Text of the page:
This guest post is by Shelly Alcorn, CAE, an association-management consultant. Reach her on Twitter @shellyalcorn, on LinkedIn or at the Association Subculture Blog.

Think for a moment about the qualities a perfect leader. A series of adjectives pop into your head. Maybe you picture a person who is a fearless, visionary, innovative, independent thinker. Or maybe you see someone who is a careful, detail-oriented, focused consensus builder. On top of that, the definition of the perfect leader probably changes based on circumstances. Depending on the context, maybe your idea of the perfect leader is a Patton and, in others, a Gandhi.

When you consider the range of talents a “perfect leader” might need, it is unreasonable to expect one individual to embody every leadership quality needed to succeed in today’s environment. Complex environments require a complex set of skills. Rarely, if ever, can we find all talents needed in one individual. What does that mean for leadership in our associations and not-for-profit corporations? How can we adapt to this environment?

What if we flip our thinking and stop waiting for the “one great leader who can do it all” and instead develop processes to identify and combine the best talents in our groups? We know some situations call for someone with a light touch, and others call for a more forceful approach. What if we could have both at our disposal?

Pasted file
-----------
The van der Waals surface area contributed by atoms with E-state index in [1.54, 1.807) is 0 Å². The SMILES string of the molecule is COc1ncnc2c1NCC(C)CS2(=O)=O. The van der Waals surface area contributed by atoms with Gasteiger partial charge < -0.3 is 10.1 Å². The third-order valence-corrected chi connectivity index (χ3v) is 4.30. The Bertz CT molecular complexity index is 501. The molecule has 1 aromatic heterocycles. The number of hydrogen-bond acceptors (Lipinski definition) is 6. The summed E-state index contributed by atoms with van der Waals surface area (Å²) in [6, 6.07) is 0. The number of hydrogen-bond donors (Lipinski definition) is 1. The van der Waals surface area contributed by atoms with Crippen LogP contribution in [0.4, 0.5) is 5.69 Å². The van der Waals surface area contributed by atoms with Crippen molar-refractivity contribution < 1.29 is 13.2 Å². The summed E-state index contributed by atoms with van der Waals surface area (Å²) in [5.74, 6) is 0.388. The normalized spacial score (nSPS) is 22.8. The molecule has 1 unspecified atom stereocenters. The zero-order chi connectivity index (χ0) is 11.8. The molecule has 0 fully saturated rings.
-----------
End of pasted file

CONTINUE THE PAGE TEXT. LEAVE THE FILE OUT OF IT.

Not-for-profit associations are poised to create a collaborative leadership structure that harnesses the power of the group and move away from the “cult of the individual.” I suggest that association leaders focus on identifying and using leadership qualities that already exist within their volunteer and staff base. We could then deploy a broad range of leadership qualities and skills on critical issues affecting our associations and member citizens as well as their industries and professions.

Here are five things to keep in mind when creating a collaborative leadership structure in associations and nonprofits.

  • Acknowledge the environment. Accept that complex environments require a more sophisticated leadership structure than the traditional hierarchical model of the past century.
  • Start simply. Make small shifts in language and terminology to support your outlook on leadership. Use different vocabulary to create opportunities to think about leadership differently.
  • Use a strengths-based approach. Ask volunteers and staff about their strengths, and concentrate on reinforcing and using those skills. Link innovators with detailed people, connect visionaries with tacticians and introduce social networkers to problem solvers.
  • Define expectations. Setting clear policy regarding conflicts of interest and codes of conduct are vital to creating a strong leadership culture within your volunteer leadership base.
  • Develop appropriate training. Leadership training must focus less on “definitions” and drawing on “examples of great leaders” and more on group processes that take advantage of skills already in the room. Interpersonal communications and collaborative processes are key to accelerating the development of a deep bench of strong volunteer and staff leaders.

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10 Responses to “Spotlight on Association Leadership: What does the perfect leader look like?”

  1. Teddy says: